Rafiki wrote: Hooky, how hard or easy is it to dehydrate a pasta meal or something to that extent that you make at home? What sorts of meals work well with the dehydrator and which ones will lead to ultimate failures? Thanks.
It's really very easy. Pasta is one of the easiest too. I brown hamburger and drain it well, then pat it dry with paper towel to get as much fat off as possible. Cook your pasta as normal. Then you dehydrate everything, including the sauce. I've found that the sauce dehydration works better if you puree it first so there aren't chunks of tomato, peppers or onion. Then it's just a matter of adding boiling water to the the hamburger and pasta. The hamburger will take about 15 min to rehydrate. While that's rehydrating, add a little hot water to the dehydrated sauce. Drain the pasta and hamburger, add the sauce and scarf. If you use angel hair, you can skip the dehydrating and just boil it with the hamburger in a pot, then use the water to rehydrate the sauce.

Lip Smackin' Backpackin' is the book that got me started. We already had the dehydrator and used it for our garden and homemade jerky.

Fatty foods like sausage will go bad faster than something leaner. We just make everything a week before we go. Shelf life can be an issue. I've read that 3-6 months is about the max, although veggies from the garden have lasted a year for us.

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Re: On A Mission, Can You Help?

Post by Rafiki » Mon Apr 16, 2012 10:05 am

And just a regular Nesco Dehydrator will work? I do not need anything industrial or anything like that?
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Re: On A Mission, Can You Help?

Post by Rafiki » Mon Apr 16, 2012 10:08 am

And another question. Is it possible to over dehydrate something?
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Re: On A Mission, Can You Help?

Post by Midwest Ed » Mon Apr 16, 2012 10:09 am

hooky wrote:Fatty foods like sausage will go bad faster than something leaner. We just make everything a week before we go. Shelf life can be an issue. I've read that 3-6 months is about the max, although veggies from the garden have lasted a year for us.
You may already be taking these steps but I thought I'd list them. How are you storing your end product? Beyond getting rid of the water through dehydration, additional steps or care will greatly increase shelf life. After the moisture is removed the list of things to try to control are:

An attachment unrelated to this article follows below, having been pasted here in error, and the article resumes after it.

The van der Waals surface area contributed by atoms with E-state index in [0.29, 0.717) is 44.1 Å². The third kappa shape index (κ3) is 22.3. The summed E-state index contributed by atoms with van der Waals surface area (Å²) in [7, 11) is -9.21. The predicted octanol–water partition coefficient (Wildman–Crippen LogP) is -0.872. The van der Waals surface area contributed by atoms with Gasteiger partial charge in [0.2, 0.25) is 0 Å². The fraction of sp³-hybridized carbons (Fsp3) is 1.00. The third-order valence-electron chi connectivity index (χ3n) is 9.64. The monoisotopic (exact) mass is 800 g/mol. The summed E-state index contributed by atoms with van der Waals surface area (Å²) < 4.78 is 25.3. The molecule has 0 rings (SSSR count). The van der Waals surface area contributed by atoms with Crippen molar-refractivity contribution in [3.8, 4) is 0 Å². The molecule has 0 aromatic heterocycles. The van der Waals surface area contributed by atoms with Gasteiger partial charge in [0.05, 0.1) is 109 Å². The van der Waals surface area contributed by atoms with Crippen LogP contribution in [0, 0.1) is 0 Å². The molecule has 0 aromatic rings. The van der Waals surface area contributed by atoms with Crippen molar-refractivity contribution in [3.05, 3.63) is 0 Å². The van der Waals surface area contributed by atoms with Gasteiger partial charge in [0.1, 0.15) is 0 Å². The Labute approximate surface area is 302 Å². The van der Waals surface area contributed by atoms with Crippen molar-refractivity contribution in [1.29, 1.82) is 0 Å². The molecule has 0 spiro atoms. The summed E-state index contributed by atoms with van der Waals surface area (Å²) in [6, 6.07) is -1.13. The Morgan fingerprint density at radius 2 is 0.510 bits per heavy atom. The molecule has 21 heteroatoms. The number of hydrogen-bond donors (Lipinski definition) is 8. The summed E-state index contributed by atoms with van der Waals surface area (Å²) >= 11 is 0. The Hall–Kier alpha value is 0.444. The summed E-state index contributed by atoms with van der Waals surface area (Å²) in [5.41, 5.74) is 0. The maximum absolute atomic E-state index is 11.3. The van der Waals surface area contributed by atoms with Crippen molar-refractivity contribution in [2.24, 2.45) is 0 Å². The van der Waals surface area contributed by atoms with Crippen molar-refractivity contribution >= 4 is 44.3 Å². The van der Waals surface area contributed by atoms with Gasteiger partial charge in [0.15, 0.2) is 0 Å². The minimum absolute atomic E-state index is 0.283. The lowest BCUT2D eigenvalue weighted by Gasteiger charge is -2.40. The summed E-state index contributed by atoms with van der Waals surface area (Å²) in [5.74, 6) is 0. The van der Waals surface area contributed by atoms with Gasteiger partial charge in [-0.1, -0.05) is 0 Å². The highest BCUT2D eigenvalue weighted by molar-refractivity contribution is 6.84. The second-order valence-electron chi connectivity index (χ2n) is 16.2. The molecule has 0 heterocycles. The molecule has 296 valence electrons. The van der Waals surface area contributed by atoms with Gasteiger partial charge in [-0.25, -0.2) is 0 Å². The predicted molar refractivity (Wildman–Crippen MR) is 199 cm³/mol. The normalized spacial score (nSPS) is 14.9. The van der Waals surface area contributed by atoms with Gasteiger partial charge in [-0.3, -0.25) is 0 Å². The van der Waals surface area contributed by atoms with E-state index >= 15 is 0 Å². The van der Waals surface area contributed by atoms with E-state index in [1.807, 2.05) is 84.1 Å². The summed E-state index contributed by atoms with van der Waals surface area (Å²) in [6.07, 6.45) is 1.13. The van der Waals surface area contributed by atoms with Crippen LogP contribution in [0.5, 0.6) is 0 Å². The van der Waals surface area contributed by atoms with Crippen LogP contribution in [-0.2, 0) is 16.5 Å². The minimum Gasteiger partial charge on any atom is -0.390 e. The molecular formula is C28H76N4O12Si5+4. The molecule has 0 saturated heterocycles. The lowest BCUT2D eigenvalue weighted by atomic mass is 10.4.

1. Bacteria contamination - A clean work space and clean hands won't keep out all bacteria but it's a good start.
2. Oxygen - The first concern at packaging phase is the enclosure itself. Standard Zip Lock bags are not air tight. Mylar ziplock bags are not expensive and come in "food grade" material. Some are even suitable for accepting boiling water or are microwavable. Before sealing, oxygen absorbers can be added remove almost all the oxygen that effectively make the product Nitrogen packed. Be sure no one eats the oxygen absorber. :oops:
3. Temperature - Keep the temperature as low as possible (refrigeration or even freezing). Also important is to keep the temperature constant, avoiding big swings.
4. Light exposure - This is more important in regards to longer term storage affecting not only spoilage but also taste and nutritional value (e.g. light will break down some vitamins).

Following these steps should allow for several years of storage. 20+ for things with no fat and approximately 5 years for low fat. Assuming the oxygen is gone, temperature the biggest factor.
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Re: On A Mission, Can You Help?

Post by hooky » Mon Apr 16, 2012 12:50 pm

Rafiki wrote:And just a regular Nesco Dehydrator will work? I do not need anything industrial or anything like that?
I'm not familiar with Nesco, but I assume it's fine. We used our oven before we got our dehydrator. Once the water is gone, it's gone. Short of burning something, I don't think you can over-dehydrate something.
Midwest Ed wrote:
hooky wrote:Fatty foods like sausage will go bad faster than something leaner. We just make everything a week before we go. Shelf life can be an issue. I've read that 3-6 months is about the max, although veggies from the garden have lasted a year for us.
You may already be taking these steps but I thought I'd list them. How are you storing your end product? Beyond getting rid of the water through dehydration, additional steps or care will greatly increase shelf life. After the moisture is removed the list of things to try to control are:

1. Bacteria contamination - A clean work space and clean hands won't keep out all bacteria but it's a good start.
2. Oxygen - The first concern at packaging phase is the enclosure itself. Standard Zip Lock bags are not air tight. Mylar ziplock bags are not expensive and come in "food grade" material. Some are even suitable for accepting boiling water or are microwavable. Before sealing, oxygen absorbers can be added remove almost all the oxygen that effectively make the product Nitrogen packed. Be sure no one eats the oxygen absorber. :oops:
3. Temperature - Keep the temperature as low as possible (refrigeration or even freezing). Also important is to keep the temperature constant, avoiding big swings.
4. Light exposure - This is more important in regards to longer term storage affecting not only spoilage but also taste and nutritional value (e.g. light will break down some vitamins).

Following these steps should allow for several years of storage. 20+ for things with no fat and approximately 5 years for low fat. Assuming the oxygen is gone, temperature the biggest factor.
Thanks for the info and clarification on contamination especially. I neglected that important part. I'm a homebrewer, so sanitation has become second nature and I tend to assume as a result. We've never done mylar zip lock bags. I'll have to look into that, especially if they'll hold up to boiling water and are food grade. I vacuum pack dehydrated vegetables with our food saver and freeze them. Herbs just go into glass jars. Jerky never lasts long enough to test shelf life. For long term storage, we usually just can stuff. It's tough to keep the jars from clanking together in your pack though. :mrgreen: